A company's reputation, image, and brand are its most valuable assets. According to a Forbes article, a recent study suggests that 80% of employees aged 18 to 30 will leave a company if they believe it has poor ethics or a weak brand. These are profitable assets, as a company with a reputation for quality and safety can charge more than their competitors for similar products because customers perceive this extra cost as a reflection of superior product and service.

It becomes clear that having a strong and proactive occupational health and safety reputation matters when it comes to protecting and enhancing a business' brand image and value. In recognition of this, many companies are allocating a significant portion of their budgets to maintaining and enhancing corporate social responsibility.

Safety Management Programs: Traditional vs. Modern

Safety management programs measure a company's health and safety performance. How safety professionals aim to improve those measures makes a big difference to workplace safety (find out what 2 Things to Consider When Measuring Your Company's Health and Safety Performance).

The traditional safety management perspective aimed at improving health and safety performance by taking steps such as:

  • Stopping unsafe events from happening
  • Preventing equipment breakdowns
  • Adding more rules and constraints to ensure workers act safely
  • Eliminating anything that might be deemed "unsafe" in order to protect the company from legal action (learn more about Keeping Workers Safe and Reducing Employer Liability)

As the field evolved, however, safety professionals soon began to realize that in addition to unsafe equipment and work processes, human factors are also major contributors to workplace safety. In light of this, a newer approach to workplace safety emerged that took into account employees' attitudes and perceptions toward safety. As a result, safety professionals now tend to focus on:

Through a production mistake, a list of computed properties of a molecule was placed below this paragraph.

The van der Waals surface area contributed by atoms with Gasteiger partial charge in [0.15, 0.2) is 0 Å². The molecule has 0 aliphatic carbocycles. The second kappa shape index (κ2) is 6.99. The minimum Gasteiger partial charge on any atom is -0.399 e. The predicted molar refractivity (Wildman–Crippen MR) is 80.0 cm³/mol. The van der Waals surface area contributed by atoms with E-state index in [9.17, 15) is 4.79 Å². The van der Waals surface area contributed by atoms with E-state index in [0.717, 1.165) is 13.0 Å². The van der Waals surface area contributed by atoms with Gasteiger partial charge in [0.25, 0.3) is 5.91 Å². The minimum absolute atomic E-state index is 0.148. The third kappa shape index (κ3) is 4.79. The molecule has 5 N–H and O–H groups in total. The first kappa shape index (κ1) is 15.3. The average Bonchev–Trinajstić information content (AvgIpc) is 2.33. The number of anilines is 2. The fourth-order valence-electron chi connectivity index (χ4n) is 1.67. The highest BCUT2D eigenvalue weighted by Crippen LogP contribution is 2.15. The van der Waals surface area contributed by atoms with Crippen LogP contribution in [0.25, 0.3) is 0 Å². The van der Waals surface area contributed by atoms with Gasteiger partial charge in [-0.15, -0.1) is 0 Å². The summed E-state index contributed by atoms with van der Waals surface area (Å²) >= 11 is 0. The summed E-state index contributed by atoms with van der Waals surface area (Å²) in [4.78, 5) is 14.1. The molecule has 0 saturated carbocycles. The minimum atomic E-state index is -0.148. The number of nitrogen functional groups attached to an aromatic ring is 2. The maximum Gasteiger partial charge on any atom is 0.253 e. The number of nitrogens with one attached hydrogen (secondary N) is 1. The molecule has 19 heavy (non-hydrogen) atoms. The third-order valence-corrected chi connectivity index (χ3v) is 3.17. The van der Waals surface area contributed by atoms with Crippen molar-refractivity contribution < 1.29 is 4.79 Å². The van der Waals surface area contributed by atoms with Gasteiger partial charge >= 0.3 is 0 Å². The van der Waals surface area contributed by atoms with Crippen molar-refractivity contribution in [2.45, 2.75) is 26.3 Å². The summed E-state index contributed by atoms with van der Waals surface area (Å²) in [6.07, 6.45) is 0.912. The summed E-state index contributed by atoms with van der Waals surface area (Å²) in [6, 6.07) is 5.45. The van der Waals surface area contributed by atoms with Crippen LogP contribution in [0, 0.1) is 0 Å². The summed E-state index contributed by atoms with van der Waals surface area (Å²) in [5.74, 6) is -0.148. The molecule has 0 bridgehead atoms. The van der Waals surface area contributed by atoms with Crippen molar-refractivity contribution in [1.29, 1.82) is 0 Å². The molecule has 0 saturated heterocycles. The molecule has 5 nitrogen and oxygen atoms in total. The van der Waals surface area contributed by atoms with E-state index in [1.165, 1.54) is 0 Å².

• Promoting safety as a value and facilitating safety performance within work groups
  • Understanding that failure is unintentional, and could be a consequence of how the organization or its safety systems function
  • Coaching and mentoring to motivate employees with the objective of managing imperfections, variability, and uncertainty
  • Creating an environment that cultivates a culture of safety as an expectation

Building Organizational Performance

Employing a large workforce with strong capabilities, as well as designing the work process to prevent workplace injuries and diseases, is evidently critical to workplace safety. And yet, no matter how well designed these measures may be, they still won't guarantee the health and safety of your employees.

Improving occupational health and safety requires more than relying on the workforce and well-designed processes; it requires organizational commitment. Organizations that place a high priority on safety experience fewer work-related accidents and injuries, since this will translate to a significant amount of organizational resources, such as time, training, personnel, and budget, to effect real change. Organizational commitment is also indicative of good management and effective leadership within the organization, both of which result in improved organizational performance.

All of this means that we need to turn the old notions of safety on their head. An organization committed to achieving a healthy and safe workplace improves its performance in doing so. The modern perspective on safety management programs sees the goal of safety as one that is aligned with all organizational goals—not in competition with them.

This relationship between safety and organizational performance means that:

  • Safety is a value that drives the organization’s mission